Rising early on a bright, autumn Saturday, the sounds of morning echo soothingly in your ears: birds chirping, leaves rustling in the wind, construction crews hammering away... okay maybe not that soothing. As you shuck off the covers and rise from your bed, vestigial feelings of warmth briefly linger before melting away. The cold brings you to full alertness, and your mind instantly leaps to tantalizing thoughts of breakfast. Bacon, eggs, yum.
But minutes later, as you cradle an egg between your thumb, pointer, and ring fingers, ready to crack it on the edge of a mixing bowl, an inane notion takes hold: "I want to be a mother... of a flock of chickens."
With extreme care, you slowly set the egg back in its carton, then abruptly about-face and storm to your computer to perform some in-depth research. Excitedly glossing through Wikipedia, you learn that hens incubate a clutch of eggs for 21 days. You've been saving work vacation days precisely for a spur-of-the-moment, irrational decision like this, so the choice is an easy one.
You call in and hurriedly explain the situation to your boss. Your focused, one-minded mental state deafens his response, but you judge the loud, muffled tones emanating from the speaker to signify total uproarious, support. So, for the next 21 days you squat delicately over an egg carton, taking breaks only to go to the bathroom and eat potato chips. You sleep for a mere four hours a day, leaving the eggs wrapped in a thick, woolen blanket when you do. The immense discomfort of the ordeal is dulled by the desire to be totally dedicated to your brood.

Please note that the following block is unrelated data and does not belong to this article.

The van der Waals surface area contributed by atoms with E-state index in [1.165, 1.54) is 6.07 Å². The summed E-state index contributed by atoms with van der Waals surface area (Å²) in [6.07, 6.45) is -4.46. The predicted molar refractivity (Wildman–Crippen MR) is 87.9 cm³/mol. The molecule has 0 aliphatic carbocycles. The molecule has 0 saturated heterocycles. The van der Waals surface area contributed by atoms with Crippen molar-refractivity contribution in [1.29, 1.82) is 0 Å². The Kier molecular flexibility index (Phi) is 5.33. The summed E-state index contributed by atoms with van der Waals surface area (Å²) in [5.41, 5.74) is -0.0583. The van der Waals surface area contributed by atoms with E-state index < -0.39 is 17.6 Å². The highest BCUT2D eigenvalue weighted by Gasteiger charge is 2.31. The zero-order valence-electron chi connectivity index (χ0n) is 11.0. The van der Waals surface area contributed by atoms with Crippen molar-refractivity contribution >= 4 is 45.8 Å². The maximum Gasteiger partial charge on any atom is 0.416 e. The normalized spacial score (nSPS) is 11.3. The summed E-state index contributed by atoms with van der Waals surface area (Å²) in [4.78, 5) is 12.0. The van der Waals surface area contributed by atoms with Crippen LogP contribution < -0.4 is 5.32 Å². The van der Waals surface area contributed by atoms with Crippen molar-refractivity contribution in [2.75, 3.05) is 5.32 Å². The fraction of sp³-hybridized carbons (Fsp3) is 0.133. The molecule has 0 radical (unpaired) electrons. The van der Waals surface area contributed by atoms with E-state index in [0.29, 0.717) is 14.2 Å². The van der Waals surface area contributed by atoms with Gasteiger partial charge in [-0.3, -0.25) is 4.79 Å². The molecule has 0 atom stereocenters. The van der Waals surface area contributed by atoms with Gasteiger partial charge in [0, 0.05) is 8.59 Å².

After 21 days, nothing happens. But you figure that your chicks are just late hatchers.
After 25 days, still nothing. You start to worry a little.
After 30 days, you realize. This isn't going to work. Then you get a call from your work. You're fired.
What the heck went wrong? Did you not keep the eggs warm enough? Are you a failed would-be mother of chickens?
You saunter back over to your computer, still stiff from thirty days of squatting, and hop back on the Internet. Unhampered by the former all-consuming vision of little, adorable chicks chirping your name, you soon learn the truth.
Hens lay eggs - as many as 300 each year - regardless of whether they've been fertilized or not. Traditional store-bought eggs are all infertile, as the egg-laying hens aren't allowed to hang around with roosters. In other words, you can't simply sit on a carton of eggs and expect them to hatch.
Your job lost, your dreams of chicken motherhood in shambles, you do the only thing that makes sense. You make a dozen-egg omelet.